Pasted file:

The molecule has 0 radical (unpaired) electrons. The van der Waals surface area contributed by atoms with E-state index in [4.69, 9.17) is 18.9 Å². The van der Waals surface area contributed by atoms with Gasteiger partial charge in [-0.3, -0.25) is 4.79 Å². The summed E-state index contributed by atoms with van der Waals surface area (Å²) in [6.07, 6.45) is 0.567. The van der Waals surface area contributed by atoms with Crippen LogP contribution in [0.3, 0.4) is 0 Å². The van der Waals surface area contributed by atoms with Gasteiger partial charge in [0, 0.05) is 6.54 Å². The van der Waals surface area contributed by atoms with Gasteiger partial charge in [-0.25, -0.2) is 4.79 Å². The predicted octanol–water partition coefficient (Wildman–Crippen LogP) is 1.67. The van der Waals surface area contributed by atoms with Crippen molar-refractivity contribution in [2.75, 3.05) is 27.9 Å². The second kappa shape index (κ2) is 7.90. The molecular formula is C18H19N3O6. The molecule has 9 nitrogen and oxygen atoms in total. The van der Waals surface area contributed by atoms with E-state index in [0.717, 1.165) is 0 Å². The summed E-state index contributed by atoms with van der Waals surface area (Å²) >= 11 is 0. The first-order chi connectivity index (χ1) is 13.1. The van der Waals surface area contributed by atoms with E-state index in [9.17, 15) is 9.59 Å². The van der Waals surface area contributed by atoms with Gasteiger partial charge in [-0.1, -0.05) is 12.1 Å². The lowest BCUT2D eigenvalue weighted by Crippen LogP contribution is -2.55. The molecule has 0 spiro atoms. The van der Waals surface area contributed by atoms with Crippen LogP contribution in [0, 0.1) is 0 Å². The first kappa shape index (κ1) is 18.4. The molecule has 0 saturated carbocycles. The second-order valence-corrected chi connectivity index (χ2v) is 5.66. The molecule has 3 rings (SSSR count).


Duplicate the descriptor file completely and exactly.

The molecule has 0 radical (unpaired) electrons. The van der Waals surface area contributed by atoms with E-state index in [4.69, 9.17) is 18.9 Å². The van der Waals surface area contributed by atoms with Gasteiger partial charge in [-0.3, -0.25) is 4.79 Å². The summed E-state index contributed by atoms with van der Waals surface area (Å²) in [6.07, 6.45) is 0.567. The van der Waals surface area contributed by atoms with Crippen LogP contribution in [0.3, 0.4) is 0 Å². The van der Waals surface area contributed by atoms with Gasteiger partial charge in [0, 0.05) is 6.54 Å². The van der Waals surface area contributed by atoms with Gasteiger partial charge in [-0.25, -0.2) is 4.79 Å². The predicted octanol–water partition coefficient (Wildman–Crippen LogP) is 1.67. The van der Waals surface area contributed by atoms with Crippen molar-refractivity contribution in [2.75, 3.05) is 27.9 Å². The second kappa shape index (κ2) is 7.90. The molecular formula is C18H19N3O6. The molecule has 9 nitrogen and oxygen atoms in total. The van der Waals surface area contributed by atoms with E-state index in [0.717, 1.165) is 0 Å². The summed E-state index contributed by atoms with van der Waals surface area (Å²) >= 11 is 0. The first-order chi connectivity index (χ1) is 13.1. The van der Waals surface area contributed by atoms with E-state index in [9.17, 15) is 9.59 Å². The van der Waals surface area contributed by atoms with Gasteiger partial charge in [-0.1, -0.05) is 12.1 Å². The lowest BCUT2D eigenvalue weighted by Crippen LogP contribution is -2.55. The molecule has 0 spiro atoms. The van der Waals surface area contributed by atoms with Crippen LogP contribution in [0, 0.1) is 0 Å². The first kappa shape index (κ1) is 18.4. The molecule has 0 saturated carbocycles. The second-order valence-corrected chi connectivity index (χ2v) is 5.66. The molecule has 3 rings (SSSR count).